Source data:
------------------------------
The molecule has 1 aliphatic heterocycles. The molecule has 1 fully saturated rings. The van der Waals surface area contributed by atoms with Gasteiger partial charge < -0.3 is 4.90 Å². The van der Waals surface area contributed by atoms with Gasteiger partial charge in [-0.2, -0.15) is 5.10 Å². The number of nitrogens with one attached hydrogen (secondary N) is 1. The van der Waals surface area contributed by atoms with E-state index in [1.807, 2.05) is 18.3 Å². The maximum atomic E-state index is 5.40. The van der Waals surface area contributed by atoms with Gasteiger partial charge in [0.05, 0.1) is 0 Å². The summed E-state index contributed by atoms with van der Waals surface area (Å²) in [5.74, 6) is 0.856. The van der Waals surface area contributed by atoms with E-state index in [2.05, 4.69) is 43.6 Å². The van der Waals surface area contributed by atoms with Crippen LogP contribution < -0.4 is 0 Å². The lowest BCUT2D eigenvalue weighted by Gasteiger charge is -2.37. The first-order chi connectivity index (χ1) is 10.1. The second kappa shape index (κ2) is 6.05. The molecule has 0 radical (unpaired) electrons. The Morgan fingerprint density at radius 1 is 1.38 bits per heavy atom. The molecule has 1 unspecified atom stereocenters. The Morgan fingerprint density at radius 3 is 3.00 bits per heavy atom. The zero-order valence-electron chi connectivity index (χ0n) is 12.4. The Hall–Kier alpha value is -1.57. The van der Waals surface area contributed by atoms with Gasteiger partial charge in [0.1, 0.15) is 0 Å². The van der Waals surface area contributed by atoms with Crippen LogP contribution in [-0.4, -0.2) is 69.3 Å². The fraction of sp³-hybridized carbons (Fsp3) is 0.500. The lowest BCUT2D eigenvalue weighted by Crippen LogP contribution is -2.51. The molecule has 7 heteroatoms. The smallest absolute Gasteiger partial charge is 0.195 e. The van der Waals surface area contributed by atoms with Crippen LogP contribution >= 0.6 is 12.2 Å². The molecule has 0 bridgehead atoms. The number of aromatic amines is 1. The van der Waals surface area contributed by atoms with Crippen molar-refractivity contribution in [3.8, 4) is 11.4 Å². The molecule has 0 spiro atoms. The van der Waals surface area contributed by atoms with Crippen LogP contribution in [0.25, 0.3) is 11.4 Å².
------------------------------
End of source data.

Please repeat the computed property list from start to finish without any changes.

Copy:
The molecule has 1 aliphatic heterocycles. The molecule has 1 fully saturated rings. The van der Waals surface area contributed by atoms with Gasteiger partial charge < -0.3 is 4.90 Å². The van der Waals surface area contributed by atoms with Gasteiger partial charge in [-0.2, -0.15) is 5.10 Å². The number of nitrogens with one attached hydrogen (secondary N) is 1. The van der Waals surface area contributed by atoms with E-state index in [1.807, 2.05) is 18.3 Å². The maximum atomic E-state index is 5.40. The van der Waals surface area contributed by atoms with Gasteiger partial charge in [0.05, 0.1) is 0 Å². The summed E-state index contributed by atoms with van der Waals surface area (Å²) in [5.74, 6) is 0.856. The van der Waals surface area contributed by atoms with E-state index in [2.05, 4.69) is 43.6 Å². The van der Waals surface area contributed by atoms with Crippen LogP contribution < -0.4 is 0 Å². The lowest BCUT2D eigenvalue weighted by Gasteiger charge is -2.37. The first-order chi connectivity index (χ1) is 10.1. The second kappa shape index (κ2) is 6.05. The molecule has 0 radical (unpaired) electrons. The Morgan fingerprint density at radius 1 is 1.38 bits per heavy atom. The molecule has 1 unspecified atom stereocenters. The Morgan fingerprint density at radius 3 is 3.00 bits per heavy atom. The zero-order valence-electron chi connectivity index (χ0n) is 12.4. The Hall–Kier alpha value is -1.57. The van der Waals surface area contributed by atoms with Gasteiger partial charge in [0.1, 0.15) is 0 Å². The van der Waals surface area contributed by atoms with Crippen LogP contribution in [-0.4, -0.2) is 69.3 Å². The fraction of sp³-hybridized carbons (Fsp3) is 0.500. The lowest BCUT2D eigenvalue weighted by Crippen LogP contribution is -2.51. The molecule has 7 heteroatoms. The smallest absolute Gasteiger partial charge is 0.195 e. The van der Waals surface area contributed by atoms with Crippen LogP contribution >= 0.6 is 12.2 Å². The molecule has 0 bridgehead atoms. The number of aromatic amines is 1. The van der Waals surface area contributed by atoms with Crippen molar-refractivity contribution in [3.8, 4) is 11.4 Å². The molecule has 0 spiro atoms. The van der Waals surface area contributed by atoms with Crippen LogP contribution in [0.25, 0.3) is 11.4 Å².